Wax Lips and Truthiness

IT’S NO COMFORT TO ME to know that every last one of you reading these words is a liar. Don’t be insulted—and for sure, don’t even try to deny it—to me, or to yourself. You’re a liar—and so am I.

Lying is part of being a sinful, selfish human being. Lying is lurking there from the moment we’re born (and don’t try to derail me here into some egghead discussion on the doctrine of original sin).

My name’s Ken—and I’m a liar. And it would take more than a 12-Step Liars Anonymous to cure me.

I remember the first time I lied and knew it. Believe it or not, it took me till the first grade. Down the hill from our church school was a little mom-and-pop corner store. This was long before 7-11s even existed.

We weren’t permitted to go down there to buy things during school hours. But one day during recess, I walked down there anyway. On the way walking to school earlier that morning (I lived reasonably close to school), I stopped in—and there I saw something I had to have: a pair of bright red wax lips. They had a little thingie on the back that I could stick in my mouth and bite down on—and then entertain my classmates with my new look.

I don’t know where I got the pennies for it, as I don’t remember getting an allowance at that age. But up on the playground, my classmates responded just as I had hoped and dreamed they might—and some good laughs were had by all.

Until, that is, Miss Sparks happened by and asked where I’d gotten my new wax lips.

“I found them on the way to school,” I prevaricated.

“Are you sure you didn’t get them down at the store?” she persisted.

“No,” I assured her.

She seemed to buy it. But my conscience protested immediately and just wouldn’t give it a rest. Finally, I went to Miss Sparks alone and confessed. I don’t know whether or not she used her “policeman,” as she called it (a rubber hose for brief whippings that today would have her behind bars for abuse, I’m sure). But even if she did, it was better to feel the pain externally than internally.

I wish I could say that was the end of my breaking the ninth commandment. Alas, bending, stretching, or even dragging the truth in the mud would recur later in life. The results have ranged from mild to disastrous. Maybe the only good thing I have to say for myself is that when I mess up, my conscience still won’t give me a pass till I make it right.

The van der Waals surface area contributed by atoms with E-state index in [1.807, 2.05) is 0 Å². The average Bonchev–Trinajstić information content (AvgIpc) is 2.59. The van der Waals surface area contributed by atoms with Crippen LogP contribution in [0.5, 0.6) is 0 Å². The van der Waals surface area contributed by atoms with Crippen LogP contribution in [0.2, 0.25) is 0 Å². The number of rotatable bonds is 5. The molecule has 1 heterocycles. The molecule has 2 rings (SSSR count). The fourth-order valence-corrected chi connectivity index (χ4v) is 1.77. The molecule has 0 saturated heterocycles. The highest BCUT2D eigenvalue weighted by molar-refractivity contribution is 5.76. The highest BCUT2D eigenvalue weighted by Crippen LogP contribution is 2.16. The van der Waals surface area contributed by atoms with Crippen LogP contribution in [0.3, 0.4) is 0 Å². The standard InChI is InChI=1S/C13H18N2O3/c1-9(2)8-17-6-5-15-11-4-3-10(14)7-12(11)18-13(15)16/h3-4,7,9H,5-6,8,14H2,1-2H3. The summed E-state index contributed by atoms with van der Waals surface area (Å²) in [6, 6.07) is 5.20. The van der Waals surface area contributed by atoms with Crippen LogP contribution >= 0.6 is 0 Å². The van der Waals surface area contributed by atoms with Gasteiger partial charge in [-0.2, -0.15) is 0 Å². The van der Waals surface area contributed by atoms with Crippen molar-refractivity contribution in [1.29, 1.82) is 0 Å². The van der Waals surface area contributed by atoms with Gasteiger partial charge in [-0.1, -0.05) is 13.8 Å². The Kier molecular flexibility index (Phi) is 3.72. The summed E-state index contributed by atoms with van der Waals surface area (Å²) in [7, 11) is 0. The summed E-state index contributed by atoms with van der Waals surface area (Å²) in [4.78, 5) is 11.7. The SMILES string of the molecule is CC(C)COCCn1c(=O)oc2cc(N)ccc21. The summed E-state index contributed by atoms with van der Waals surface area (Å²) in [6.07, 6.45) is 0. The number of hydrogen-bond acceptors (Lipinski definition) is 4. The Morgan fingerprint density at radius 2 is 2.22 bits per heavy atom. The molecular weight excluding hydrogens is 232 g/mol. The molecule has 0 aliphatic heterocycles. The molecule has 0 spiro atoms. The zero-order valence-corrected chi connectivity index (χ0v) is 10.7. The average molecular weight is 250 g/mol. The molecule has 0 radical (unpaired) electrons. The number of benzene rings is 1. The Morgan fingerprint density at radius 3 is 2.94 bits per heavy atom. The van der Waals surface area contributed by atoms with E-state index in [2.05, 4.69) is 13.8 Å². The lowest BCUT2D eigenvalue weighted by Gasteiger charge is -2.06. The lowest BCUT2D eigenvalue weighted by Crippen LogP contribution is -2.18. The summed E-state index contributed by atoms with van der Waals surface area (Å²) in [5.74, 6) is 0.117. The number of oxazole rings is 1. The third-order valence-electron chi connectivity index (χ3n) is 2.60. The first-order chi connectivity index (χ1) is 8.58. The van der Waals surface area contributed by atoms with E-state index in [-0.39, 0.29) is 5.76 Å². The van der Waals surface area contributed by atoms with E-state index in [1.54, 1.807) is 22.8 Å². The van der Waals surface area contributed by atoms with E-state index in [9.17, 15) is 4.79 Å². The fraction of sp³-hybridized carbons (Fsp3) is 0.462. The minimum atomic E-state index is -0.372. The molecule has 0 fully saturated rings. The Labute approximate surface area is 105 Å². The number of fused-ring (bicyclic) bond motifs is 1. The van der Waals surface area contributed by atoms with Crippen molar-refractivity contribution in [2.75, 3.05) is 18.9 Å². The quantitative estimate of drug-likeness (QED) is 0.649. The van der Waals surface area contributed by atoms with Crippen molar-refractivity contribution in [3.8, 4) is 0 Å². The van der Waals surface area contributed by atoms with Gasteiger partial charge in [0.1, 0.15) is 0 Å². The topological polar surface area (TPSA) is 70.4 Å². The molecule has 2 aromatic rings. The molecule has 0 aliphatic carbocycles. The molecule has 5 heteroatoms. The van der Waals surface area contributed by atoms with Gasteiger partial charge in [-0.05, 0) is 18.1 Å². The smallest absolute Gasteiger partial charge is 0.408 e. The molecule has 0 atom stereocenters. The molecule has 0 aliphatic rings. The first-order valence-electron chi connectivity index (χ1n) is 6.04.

What brought on this reflection on truth and lies? It came to mind as I read of one of those little flaps between presidential candidates reported today. Seems in a debate, they were asked to name their biggest weakness.

One said his biggest weakness was having a powerful response to seeing pain in others. Another said it being impatient to bring change to America. A third, who had actually answered first, made the mistake of taking the question at face value and said something about having a messy desk and not being good at paperwork.

Responding empathetically to others’ pain is weakness? Being impatient to make positive changes is weakness? If the truth hasn’t been broken here—at least it’s been bent into what Stephen Colbert might call “truthiness.”

We’re all in the same boat down here. Liars through and through. White lies. Black lies. Lies that are laughable—and lies that are lethal.

The only solution for this—and all other evidences of our basic sinfulness—is the power and pardon of Jesus. Pardon for our sins and our sinfulness—and power to change. That change happens as we spend increasing time beholding—and in the company of—“The Way, the Truth, and the Life.”

In 2008, I’m trying to make that a greater priority than ever.

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2 responses to this post.

  1. Posted by jessm9 on January 19, 2008 at 2:38 pm

    Ken-

    I did not know of any other way to communicate with you, but I thought you may be interested in an independent film I recently saw titled: “Article VI: Faith, Politics, America.” The film was directed by Bryan Hall and Jack Donaldson. It is an intense discussion of the role of faith in politics. And this film explores all faiths and perspectives. The title is taken from Article Six of the United States Constitution: “no religious Test shall ever be required as a Qualification to any Office or public Trust under the United States.”

    Well the film will be live streaming on http://www.article6themovie.com all day today, no cost associated!

    Hopefully you can see it, because I would love to hear what you think about it.

    Reply

  2. Thanks for the link, Jess. I am interested in faith, politics, and the connection between the two.

    However, in following the link you provided, I found I could not view the movie unless I provided my name and email address first.

    There is only one reason for that requirement….to be placed on someone’s mailing list…someone with an agenda. I do not want follow-up contact.

    In addition, since I live in an early-voting state, and one of the directors of this movie is Mormon, no matter how objective the presentation, I rather suspect a pro-Mormon Mitt Romney agenda is at least partially driving this movie. I’m not anti-Romney…I respect anyone’s freedom to choose their faith. But I am pro-another candidate, for whom I will vote. Further, your WordPress-supplied return address shows a Utah location, further confirming to me that this is a Mormon-driven effort.

    Finally, since I do not personally know you or anything about you, the timing of your message suggests to me that mine is simply among a list of religious blogs you’re targeting with this notice.

    For these reasons, I’ll pass.

    Reply

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